War a foregone lose-lose option

The Canadian government, as distinct from the U.S. government, is misreading the tea-leaves as it signs up to join the impending war that will be unleashed in Iraq (and likely in neighbouring parts of Syria as well) by an alliance of 41 countries seeking to combat ISIS.

Our prime minister does not have to get involved but has chosen to do so. On the other hand, the momentum pushing the Obama administration into this war is based on the solution-less helplessness of a bellicose culture to which President Barack Obama himself does not belong but which he is powerless to resist.

We will all end up losers. In most cases, war is a mere Band-Aid measure that worsens problems instead of resolving them.

This war effort will fail for a host of reasons.

It does not address the root causes of the civil war in Iraq and is devoid of realistic medium-term and long-term plans. It is unlikely that the objectives have been detailed in writing and agreed to by the well-intentioned anti-terrorist allies, some of whom had themselves supported the same “terrorist” forces in earlier times in their joint efforts to overthrow political regimes which had overstayed their welcome in government.

Case studies of Iraq, Libya, Afghanistan and Iran bear out the relevance of selective regime change, based on the toxic dictates of political hegemony, the valuable resources (especially oil and gas) at stake , and the greed of individuals and interest groups (such as the military).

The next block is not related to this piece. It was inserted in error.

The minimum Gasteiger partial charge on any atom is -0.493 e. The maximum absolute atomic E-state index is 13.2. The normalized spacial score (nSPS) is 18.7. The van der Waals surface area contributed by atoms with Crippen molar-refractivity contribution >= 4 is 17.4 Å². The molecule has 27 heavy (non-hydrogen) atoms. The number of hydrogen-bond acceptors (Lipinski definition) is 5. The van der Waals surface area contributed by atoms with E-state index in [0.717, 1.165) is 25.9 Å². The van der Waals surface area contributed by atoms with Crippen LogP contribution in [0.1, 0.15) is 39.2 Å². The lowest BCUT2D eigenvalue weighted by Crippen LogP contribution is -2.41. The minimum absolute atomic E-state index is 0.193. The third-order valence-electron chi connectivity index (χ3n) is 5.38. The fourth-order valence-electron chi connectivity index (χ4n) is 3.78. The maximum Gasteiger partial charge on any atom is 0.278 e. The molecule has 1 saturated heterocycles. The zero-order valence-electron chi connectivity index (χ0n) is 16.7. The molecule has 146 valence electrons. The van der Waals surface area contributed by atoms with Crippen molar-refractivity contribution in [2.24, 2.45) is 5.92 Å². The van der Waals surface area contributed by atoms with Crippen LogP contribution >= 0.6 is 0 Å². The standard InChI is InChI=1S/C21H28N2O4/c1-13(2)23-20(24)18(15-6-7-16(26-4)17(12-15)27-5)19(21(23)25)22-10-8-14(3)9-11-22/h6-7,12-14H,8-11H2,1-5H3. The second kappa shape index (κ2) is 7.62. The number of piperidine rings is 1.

The balance of power in the world today has changed so significantly that wars are no longer as “successful” in achieving the set objectives as they were in the past. In the 20th century, in previous centuries and in previous millennia, war was more “effective” because there was little or no accountability for the parties involved and affected, nor particularly to the international community of nations as is now the case.

So, the question that arises is: What is the alternative to military intervention?

We have to start by admitting the flagrant truth. We have all failed to address the root causes in this situation and to address the principle of rational and balanced priorities in any one society including our own, and indeed in the global society. We keep insisting that productivity and competitivity of the economy are the way forward, without giving higher priority to the life-and-death challenges, the bread-and-butter challenges of hunger; poverty; equitable access to health, education and housing; to climate change and environmental degradation.

Then we can also fess up to our unwillingness to battle the fundamental power imbalance in the international governance system, such as in the UN Security Council.

Furthermore, in cases like Iraq, we can put all of the directly affected parties and their regional integration and cooperation agencies at the centre of the deliberations in the search for solutions. We may even have to seek out the cultural, ethnic and geo-historical commonalities that were disregarded and discarded during the colonial and imperial periods of that region’s experience.

Today’s managerial gurus keep telling us that failure is delayed success. It may be more accurate in this rush to an “allied” military solution to state that war is repeatedly delayed failure.